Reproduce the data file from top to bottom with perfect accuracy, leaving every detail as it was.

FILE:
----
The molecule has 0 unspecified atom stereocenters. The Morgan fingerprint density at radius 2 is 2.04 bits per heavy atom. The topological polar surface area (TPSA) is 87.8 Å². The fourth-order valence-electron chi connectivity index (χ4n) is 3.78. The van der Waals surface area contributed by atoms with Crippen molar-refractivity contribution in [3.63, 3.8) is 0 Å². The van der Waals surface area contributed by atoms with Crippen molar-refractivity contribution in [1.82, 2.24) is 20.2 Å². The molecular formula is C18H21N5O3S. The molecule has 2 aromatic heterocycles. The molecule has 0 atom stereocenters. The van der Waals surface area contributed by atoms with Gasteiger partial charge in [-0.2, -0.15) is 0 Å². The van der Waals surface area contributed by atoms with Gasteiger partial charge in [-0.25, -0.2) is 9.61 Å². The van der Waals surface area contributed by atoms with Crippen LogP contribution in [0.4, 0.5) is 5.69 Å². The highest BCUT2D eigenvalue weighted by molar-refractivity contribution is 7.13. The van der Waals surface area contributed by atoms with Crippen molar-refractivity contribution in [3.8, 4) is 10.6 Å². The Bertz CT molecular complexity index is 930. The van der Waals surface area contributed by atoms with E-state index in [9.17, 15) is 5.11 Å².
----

The molecule has 0 unspecified atom stereocenters. The Morgan fingerprint density at radius 2 is 2.04 bits per heavy atom. The topological polar surface area (TPSA) is 87.8 Å². The fourth-order valence-electron chi connectivity index (χ4n) is 3.78. The van der Waals surface area contributed by atoms with Crippen molar-refractivity contribution in [3.63, 3.8) is 0 Å². The van der Waals surface area contributed by atoms with Crippen molar-refractivity contribution in [1.82, 2.24) is 20.2 Å². The molecular formula is C18H21N5O3S. The molecule has 2 aromatic heterocycles. The molecule has 0 atom stereocenters. The van der Waals surface area contributed by atoms with Gasteiger partial charge in [-0.2, -0.15) is 0 Å². The van der Waals surface area contributed by atoms with Gasteiger partial charge in [-0.25, -0.2) is 9.61 Å². The van der Waals surface area contributed by atoms with Crippen LogP contribution in [0.4, 0.5) is 5.69 Å². The highest BCUT2D eigenvalue weighted by molar-refractivity contribution is 7.13. The van der Waals surface area contributed by atoms with Crippen molar-refractivity contribution in [3.8, 4) is 10.6 Å². The Bertz CT molecular complexity index is 930. The van der Waals surface area contributed by atoms with E-state index in [9.17, 15) is 5.11 Å².